Classics are called classics for a reason. For the most part, these cherished bits of historical art are preserved unaltered: Museums, libraries and academic institutions don’t typically take kindly to patrons scribbling on their collections.
But with the annual #ColorOurCollections social media campaign, the world’s art enthusiasts can come pretty darn close. This week, the popular initiative—first launched by the New York Academy of Medicine Library (NYAM) in 2016—invites viewers to download, color and reimagine thousands of black-and-white artworks sourced from dozens of cultural mainstays around the world. Currently at 101 strong, the list may continue to grow and is already encroaching on last year’s roster of 114 participants.
Among the institutions advertising their contributions are representatives from the academic world, including Harvard University’s Countway Library and the University of Waterloo, as well as museums like Les Champs Libres and the Huntington Library. The only commonality shared by the thousands of prints and drawings available on the NYAM website is their black-and-white appearance: The pages otherwise span just about every taste and illustrative predilection a coloring connoisseur could conjure.
Those hoping to personalize a vintage motorcycle can hop on over to pages from Harley-Davidson Archives. Others craving canoe-heavy content can enjoy the prints offered by a Canadian museum that’s all about “paddled watercraft.” War buffs may get a kick out of images from the Pritzker Military Museum, while those hoping to learn more about some of history’s remarkable women can leaf through the pages provided by Loyola University Chicago’s Women and Leadership Archives.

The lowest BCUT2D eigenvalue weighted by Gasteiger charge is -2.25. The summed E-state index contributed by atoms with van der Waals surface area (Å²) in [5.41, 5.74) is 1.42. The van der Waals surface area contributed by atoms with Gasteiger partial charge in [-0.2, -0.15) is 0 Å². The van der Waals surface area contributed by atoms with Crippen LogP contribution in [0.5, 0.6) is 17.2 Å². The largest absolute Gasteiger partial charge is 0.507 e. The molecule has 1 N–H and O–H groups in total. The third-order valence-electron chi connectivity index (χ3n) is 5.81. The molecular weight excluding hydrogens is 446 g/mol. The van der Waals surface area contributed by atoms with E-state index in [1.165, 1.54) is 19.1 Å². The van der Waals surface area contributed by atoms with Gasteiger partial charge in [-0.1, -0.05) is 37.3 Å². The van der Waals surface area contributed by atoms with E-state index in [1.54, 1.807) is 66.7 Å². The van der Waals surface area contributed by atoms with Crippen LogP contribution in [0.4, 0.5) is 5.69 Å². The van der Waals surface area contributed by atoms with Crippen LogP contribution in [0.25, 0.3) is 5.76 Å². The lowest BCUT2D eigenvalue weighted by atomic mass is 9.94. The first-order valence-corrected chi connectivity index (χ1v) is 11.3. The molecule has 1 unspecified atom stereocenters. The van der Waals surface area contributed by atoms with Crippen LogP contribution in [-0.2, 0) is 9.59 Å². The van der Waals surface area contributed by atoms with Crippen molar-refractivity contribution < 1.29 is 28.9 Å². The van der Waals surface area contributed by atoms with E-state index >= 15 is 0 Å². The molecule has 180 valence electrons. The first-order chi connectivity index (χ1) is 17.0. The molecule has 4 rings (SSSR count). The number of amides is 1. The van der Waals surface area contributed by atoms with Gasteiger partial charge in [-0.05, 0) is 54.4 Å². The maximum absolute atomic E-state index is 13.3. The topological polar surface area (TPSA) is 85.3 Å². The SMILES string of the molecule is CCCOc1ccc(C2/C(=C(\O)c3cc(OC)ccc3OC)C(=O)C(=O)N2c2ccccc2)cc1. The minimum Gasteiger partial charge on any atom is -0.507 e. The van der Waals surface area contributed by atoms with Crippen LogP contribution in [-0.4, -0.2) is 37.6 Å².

Some of the most substantial showings arrive in the form of drawings with a medical bent, each offering the opportunity to color in or sketch over astoundingly detailed (if not always anatomically accurate) depictions of human bodies. Artists-to-be will find organs and skeletons galore in postings from the Medical Heritage Library and the collection’s sponsor, the New York Academy of Medicine. (Both institutions also feature a menagerie of unusual animals, some real, some very much not.) And Massachusetts General Hospital has offered up several humorous depictions of patient care.
Not to be overlooked, the collection’s cultural contingent runs the gamut from quirky to breathtaking. Noteworthy entries include a series of drawings from Northern Illinois University, each featuring artwork from 19th-century nickel and dime novels—so named for their affordable 5- and 10-cent price tags—that paved the way for modern comic books. Artists can dip their toes into other eras of history with a series of 1920s advertisements for soda, butter and shoes from the West Virginia and Regional History Center.
The collection also presents an opportunity to digitally glimpse the history of cities, states and even entire countries from afar. Through a series of drawings featuring architecture, fashion, maps and more, the pages from the National Library of Chile highlight the South American nation’s rich flair, while illustrations from the Hawaii State Foundation on Culture and the Arts underscore the islands’ natural beauty.
“I’m looking forward to printing a few of these out!” one fan wrote on Twitter on Monday. “It’s ... a great way to get to know some of the collections held in libraries around the world.”
Though #ColorOurCollections’s official run ends on February 7, this year’s illustrations—as well as a large repository of past submissions—will remain available to download. Though a bit further back in the queue, the archives contain some noteworthy gems, not least among them two years’ worth of sketches from the Theodore Roosevelt Center featuring our former president against a variety of entertaining backdrops and a series of intricate illustrations from the Smithsonian Libraries. (For more Smithsonian coloring options, check out the illuminated books and manuscripts featured in Abecedarium: An Adult Coloring Book for Bibliophiles.)